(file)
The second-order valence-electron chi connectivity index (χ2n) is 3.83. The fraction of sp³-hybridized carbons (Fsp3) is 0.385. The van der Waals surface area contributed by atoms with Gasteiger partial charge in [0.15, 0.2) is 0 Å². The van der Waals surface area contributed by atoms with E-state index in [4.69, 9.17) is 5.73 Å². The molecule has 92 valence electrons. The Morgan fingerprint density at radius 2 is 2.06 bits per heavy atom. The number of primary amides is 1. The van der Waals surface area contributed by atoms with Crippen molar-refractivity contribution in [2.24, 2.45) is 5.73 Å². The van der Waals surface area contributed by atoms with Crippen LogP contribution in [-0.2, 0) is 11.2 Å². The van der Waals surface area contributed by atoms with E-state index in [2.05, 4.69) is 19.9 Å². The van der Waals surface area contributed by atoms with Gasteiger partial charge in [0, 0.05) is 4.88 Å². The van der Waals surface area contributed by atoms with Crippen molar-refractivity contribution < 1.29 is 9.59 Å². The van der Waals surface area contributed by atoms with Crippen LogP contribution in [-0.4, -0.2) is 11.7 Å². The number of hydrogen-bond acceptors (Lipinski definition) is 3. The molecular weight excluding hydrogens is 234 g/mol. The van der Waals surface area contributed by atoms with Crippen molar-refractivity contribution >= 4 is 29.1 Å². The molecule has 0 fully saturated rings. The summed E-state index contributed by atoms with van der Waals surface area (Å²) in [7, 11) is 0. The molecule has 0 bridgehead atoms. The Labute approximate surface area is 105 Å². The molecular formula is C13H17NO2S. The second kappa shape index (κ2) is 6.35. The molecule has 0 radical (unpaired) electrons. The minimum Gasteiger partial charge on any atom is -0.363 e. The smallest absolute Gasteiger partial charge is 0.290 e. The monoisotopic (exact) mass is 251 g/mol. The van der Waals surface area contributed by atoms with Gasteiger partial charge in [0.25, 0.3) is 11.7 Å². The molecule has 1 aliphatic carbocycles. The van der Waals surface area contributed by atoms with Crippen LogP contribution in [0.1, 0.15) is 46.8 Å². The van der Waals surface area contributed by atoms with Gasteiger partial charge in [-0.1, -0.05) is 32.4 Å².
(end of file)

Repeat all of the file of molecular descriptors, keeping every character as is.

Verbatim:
The second-order valence-electron chi connectivity index (χ2n) is 3.83. The fraction of sp³-hybridized carbons (Fsp3) is 0.385. The van der Waals surface area contributed by atoms with Gasteiger partial charge in [0.15, 0.2) is 0 Å². The van der Waals surface area contributed by atoms with E-state index in [4.69, 9.17) is 5.73 Å². The molecule has 92 valence electrons. The Morgan fingerprint density at radius 2 is 2.06 bits per heavy atom. The number of primary amides is 1. The van der Waals surface area contributed by atoms with Crippen molar-refractivity contribution in [2.24, 2.45) is 5.73 Å². The van der Waals surface area contributed by atoms with Crippen LogP contribution in [-0.2, 0) is 11.2 Å². The van der Waals surface area contributed by atoms with E-state index in [2.05, 4.69) is 19.9 Å². The van der Waals surface area contributed by atoms with Gasteiger partial charge in [0, 0.05) is 4.88 Å². The van der Waals surface area contributed by atoms with Crippen molar-refractivity contribution < 1.29 is 9.59 Å². The van der Waals surface area contributed by atoms with Crippen LogP contribution in [-0.4, -0.2) is 11.7 Å². The number of hydrogen-bond acceptors (Lipinski definition) is 3. The molecular weight excluding hydrogens is 234 g/mol. The van der Waals surface area contributed by atoms with Crippen molar-refractivity contribution >= 4 is 29.1 Å². The molecule has 0 fully saturated rings. The summed E-state index contributed by atoms with van der Waals surface area (Å²) in [7, 11) is 0. The molecule has 0 bridgehead atoms. The Labute approximate surface area is 105 Å². The molecular formula is C13H17NO2S. The second kappa shape index (κ2) is 6.35. The molecule has 0 radical (unpaired) electrons. The minimum Gasteiger partial charge on any atom is -0.363 e. The smallest absolute Gasteiger partial charge is 0.290 e. The monoisotopic (exact) mass is 251 g/mol. The van der Waals surface area contributed by atoms with Gasteiger partial charge in [0.25, 0.3) is 11.7 Å². The molecule has 1 aliphatic carbocycles. The van der Waals surface area contributed by atoms with Crippen LogP contribution in [0.1, 0.15) is 46.8 Å². The van der Waals surface area contributed by atoms with Gasteiger partial charge in [-0.1, -0.05) is 32.4 Å².